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Flu shots work, and are a smart way to reduce the chances that you’ll end up sick this winter. But that’s not the impression you might get if you listen to the rumor mill. Flu shot myths abound, and it’s time to put the biggest ones to rest.
Myth: The Flu Shot Doesn’t Work
The flu vaccine isn’t perfect, but you’re still better off getting it than not. In a good year, the flu vaccine is about 70 percent effective; if we’re unlucky, the rate can dip lower.
Think of it this way: if somebody coughs on you during flu season, wouldn’t you like to have a coin-flip chance of escaping unharmed? Fifty percent is a lot better than zero. The Centers for Disease Control and Prevention (CDC)summarizes: “Influenza vaccination, even when effectiveness is reduced, can prevent thousands of hospitalizations.”
- There isn’t just one flu. Flu viruses mutate a lot, so we need a new shot every year. The people who make flu shots have to choose in the spring which strains should go in the shot for that fall and winter, and if they guess wrong, the shot will be less effective. (That’s what happened in 2014, the 23 percent effectiveness year.)
- Some people don’t respond well to the vaccine. Flu shots are less effectivein children under age 2, and adults over 65. Other factors and health conditions can affect how well you’ll respond.
Because effectiveness varies so much, scientists including those at the CDC keep tabs on what strains of flu are circulating and how the vaccine currently fares against them. When they change their recommendations, it can look like a flip-flop, but they’re really just staying on top of the best available information.
For example, the nasal spray version of the flu vaccine isn’t recommended this year. (Sad trombone for kids and really everyone who hates needles.) Back in 2002-2005, the spray worked so well in children that it was recommended over the shot. But last year, the spray’s effectiveness was just 3 percent, versus 63 percent for the shot. So the recommendation keeps up with what we currently know.
Myth: I Don’t Need a Flu Shot
Depending on the year, between five and 20 percent of people get the flu each year in the US. The people at greatest risk of getting sick or dying from the flu are young children, the elderly, and people with underlying health problems. But healthy people are just less likely to get seriously ill; they’re not invincible.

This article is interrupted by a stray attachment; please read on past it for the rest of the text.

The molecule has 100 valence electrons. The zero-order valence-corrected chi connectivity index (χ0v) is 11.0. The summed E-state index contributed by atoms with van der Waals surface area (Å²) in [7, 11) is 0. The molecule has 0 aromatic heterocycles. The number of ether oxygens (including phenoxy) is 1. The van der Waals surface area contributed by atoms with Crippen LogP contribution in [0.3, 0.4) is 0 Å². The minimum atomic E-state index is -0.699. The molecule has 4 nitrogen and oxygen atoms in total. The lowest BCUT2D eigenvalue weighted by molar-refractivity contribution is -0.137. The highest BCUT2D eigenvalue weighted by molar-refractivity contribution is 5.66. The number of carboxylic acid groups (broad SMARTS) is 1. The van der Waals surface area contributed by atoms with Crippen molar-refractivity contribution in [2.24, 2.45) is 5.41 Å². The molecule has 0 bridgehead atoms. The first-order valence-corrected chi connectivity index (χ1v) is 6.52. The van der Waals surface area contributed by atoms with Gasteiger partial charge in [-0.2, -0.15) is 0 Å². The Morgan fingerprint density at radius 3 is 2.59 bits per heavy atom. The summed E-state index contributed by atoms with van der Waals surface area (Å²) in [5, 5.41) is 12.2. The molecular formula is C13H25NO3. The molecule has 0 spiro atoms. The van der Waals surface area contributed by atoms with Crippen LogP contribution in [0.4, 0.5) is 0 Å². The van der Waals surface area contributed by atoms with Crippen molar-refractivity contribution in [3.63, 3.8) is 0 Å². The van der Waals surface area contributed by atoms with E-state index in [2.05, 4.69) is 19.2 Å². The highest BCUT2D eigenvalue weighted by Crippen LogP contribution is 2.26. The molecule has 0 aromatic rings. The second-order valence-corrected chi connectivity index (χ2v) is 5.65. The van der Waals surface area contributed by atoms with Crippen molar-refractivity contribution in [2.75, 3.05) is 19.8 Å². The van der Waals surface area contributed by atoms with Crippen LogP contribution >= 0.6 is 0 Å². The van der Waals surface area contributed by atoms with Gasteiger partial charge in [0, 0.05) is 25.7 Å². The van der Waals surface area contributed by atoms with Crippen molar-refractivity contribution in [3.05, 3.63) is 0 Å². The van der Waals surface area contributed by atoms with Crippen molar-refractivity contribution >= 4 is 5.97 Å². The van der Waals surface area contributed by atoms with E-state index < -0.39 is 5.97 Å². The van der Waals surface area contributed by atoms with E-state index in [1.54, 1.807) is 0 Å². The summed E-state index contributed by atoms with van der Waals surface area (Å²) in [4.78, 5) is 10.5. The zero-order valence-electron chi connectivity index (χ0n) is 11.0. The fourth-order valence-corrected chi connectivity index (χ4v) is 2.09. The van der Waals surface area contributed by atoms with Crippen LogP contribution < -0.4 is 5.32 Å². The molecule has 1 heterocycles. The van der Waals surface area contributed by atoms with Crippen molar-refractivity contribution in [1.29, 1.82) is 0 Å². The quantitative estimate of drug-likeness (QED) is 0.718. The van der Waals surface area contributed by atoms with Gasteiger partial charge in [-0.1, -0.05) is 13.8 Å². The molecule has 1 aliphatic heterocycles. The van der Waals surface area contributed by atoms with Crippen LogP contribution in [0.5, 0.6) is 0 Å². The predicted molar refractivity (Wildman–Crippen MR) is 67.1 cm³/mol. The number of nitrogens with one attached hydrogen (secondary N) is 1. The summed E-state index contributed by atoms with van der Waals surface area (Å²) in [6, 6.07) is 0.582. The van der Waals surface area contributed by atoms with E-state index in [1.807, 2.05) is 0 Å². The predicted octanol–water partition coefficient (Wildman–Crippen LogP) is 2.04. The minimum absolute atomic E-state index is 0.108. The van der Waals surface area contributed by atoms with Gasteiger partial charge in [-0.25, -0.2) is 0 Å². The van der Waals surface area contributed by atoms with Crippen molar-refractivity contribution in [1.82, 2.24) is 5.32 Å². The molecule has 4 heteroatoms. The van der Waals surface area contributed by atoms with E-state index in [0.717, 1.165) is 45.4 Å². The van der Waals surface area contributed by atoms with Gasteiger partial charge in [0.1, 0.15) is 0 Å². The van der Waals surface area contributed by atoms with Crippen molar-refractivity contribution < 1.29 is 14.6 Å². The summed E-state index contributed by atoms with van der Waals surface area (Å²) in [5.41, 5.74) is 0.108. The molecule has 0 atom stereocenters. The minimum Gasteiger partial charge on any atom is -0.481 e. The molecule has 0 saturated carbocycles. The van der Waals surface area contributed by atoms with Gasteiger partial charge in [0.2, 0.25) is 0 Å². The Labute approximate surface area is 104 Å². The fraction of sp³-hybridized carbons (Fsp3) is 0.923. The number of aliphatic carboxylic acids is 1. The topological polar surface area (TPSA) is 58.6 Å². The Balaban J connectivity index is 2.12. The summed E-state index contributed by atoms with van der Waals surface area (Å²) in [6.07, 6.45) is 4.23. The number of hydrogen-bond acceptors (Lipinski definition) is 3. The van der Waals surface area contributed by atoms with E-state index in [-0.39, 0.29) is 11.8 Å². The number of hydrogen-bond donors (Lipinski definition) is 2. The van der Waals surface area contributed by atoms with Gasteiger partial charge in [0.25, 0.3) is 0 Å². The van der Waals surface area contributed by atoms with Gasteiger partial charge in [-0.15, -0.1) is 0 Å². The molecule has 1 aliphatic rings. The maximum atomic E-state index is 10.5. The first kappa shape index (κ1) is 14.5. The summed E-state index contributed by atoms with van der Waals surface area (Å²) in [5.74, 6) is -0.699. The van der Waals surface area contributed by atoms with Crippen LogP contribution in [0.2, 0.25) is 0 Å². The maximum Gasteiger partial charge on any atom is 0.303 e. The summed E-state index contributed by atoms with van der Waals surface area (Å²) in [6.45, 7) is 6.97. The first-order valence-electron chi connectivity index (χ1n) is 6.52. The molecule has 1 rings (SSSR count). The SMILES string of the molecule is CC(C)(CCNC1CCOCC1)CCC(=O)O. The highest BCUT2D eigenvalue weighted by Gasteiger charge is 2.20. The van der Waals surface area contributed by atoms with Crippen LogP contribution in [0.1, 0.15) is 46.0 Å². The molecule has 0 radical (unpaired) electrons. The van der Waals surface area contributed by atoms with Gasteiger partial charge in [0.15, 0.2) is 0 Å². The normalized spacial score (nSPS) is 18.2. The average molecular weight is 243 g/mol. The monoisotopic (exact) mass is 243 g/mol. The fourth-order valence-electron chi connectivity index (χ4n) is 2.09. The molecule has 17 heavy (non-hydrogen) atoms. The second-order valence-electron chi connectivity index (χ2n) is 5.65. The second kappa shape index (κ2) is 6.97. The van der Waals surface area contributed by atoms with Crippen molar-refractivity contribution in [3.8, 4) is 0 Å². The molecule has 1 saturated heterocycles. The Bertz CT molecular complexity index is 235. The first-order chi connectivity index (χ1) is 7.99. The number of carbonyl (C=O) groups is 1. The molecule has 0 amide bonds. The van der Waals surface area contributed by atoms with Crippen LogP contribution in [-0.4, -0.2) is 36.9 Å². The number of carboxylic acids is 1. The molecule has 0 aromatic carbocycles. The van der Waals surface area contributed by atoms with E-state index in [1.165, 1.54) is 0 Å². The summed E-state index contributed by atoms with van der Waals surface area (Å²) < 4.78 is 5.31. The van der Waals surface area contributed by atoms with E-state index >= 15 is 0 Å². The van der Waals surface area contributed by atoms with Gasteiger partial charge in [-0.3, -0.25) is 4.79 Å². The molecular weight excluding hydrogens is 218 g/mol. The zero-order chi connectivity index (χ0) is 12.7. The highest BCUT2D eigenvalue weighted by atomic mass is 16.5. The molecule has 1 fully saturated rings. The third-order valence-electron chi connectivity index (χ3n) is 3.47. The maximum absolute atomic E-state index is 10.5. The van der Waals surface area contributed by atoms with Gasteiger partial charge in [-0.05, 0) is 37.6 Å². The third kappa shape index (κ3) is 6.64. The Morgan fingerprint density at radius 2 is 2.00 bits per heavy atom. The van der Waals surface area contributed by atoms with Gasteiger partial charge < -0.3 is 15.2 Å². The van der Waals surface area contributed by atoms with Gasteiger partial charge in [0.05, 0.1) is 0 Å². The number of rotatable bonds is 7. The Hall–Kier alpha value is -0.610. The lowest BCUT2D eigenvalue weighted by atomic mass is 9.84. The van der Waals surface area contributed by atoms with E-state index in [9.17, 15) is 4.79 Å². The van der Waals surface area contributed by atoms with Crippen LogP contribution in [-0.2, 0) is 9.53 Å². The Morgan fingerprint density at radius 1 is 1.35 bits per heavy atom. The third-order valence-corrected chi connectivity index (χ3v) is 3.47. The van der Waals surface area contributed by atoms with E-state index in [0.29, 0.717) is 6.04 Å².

And, not to get too morbid, but people really do die from the flu. The number of deaths can be anywhere between 3,300 to 49,000 per year. For comparison, around 30,000 people die in car crashes. There’s another important reason to get a flu shot, even if you’re healthy. Every person who is susceptible to the flu is a stepping stone the virus can use to reach the elderly and sick. Those people are the most vulnerable to flucomplications like pneumonia—and the most likely to die from flu.
Myth: The Flu Shot Can Give You the Flu
This is a persistent myth, and it’s just plain wrong. The flu shot given through a needle (the only kind that’s recommended this year) contains viruses that are either inactivated (“dead”) or chopped into pieces.
You get flu from live viruses. There are no live viruses in the flu shot.
I know some folks reading this will swear that they, or someone they know,totally got the flu from the flu shot once. But remember, we tend tomisremember and misunderstand our own experiences. You may remember getting sick, figure that was “the flu”, and blame the flu shot you got. You may also have gotten the actual flu, and blamed the shot for giving it to you rather than remembering the shot is only partially effective.
If you got a flu shot, and then came down with a case of the definite actual flu, here’s what may have happened:
- Maybe the shot didn’t work for you, that time. Like we said above, it’s not perfect.
- Maybe you got very mild flu-like symptoms after the shot. This isn’t common but it happens—and it’s not the actual flu. Remember, flu tends to be pretty long-lasting and severe. A fever or cough that results from the flu shot won’t last more than a day or so.
- Maybe you didn’t get the shot soon enough. You’re not fully protected until two weeks after you get the shot, so it’s possible to catch the flu in the meantime.
Overall, side effects from the flu shot are minimal to nonexistent for most people. If there’s a reason the shot might be risky for you, your doctor or the person who administers your shot will be able to discuss this with you. For example, infants under six months and people with life-threatening allergies to ingredients of the vaccine should not get the shot. It’s recommended for almost everyone else.
Myth: It’s Not the Right Time
September might seem too early to get a flu shot, since the disease isn’t really circulating yet. But remember, if you wait to get the shot until everyone you know is getting sick, you might get infected before the vaccine has a chance to take effect.
The rest of us should get the shot as soon as it’s convenient. If you forget, though, and find that everyone around you is getting sick in January, you should still go ahead and get the shot then. It will still protect you for however much of the flu season remains.
Illustration by Sam Woolley.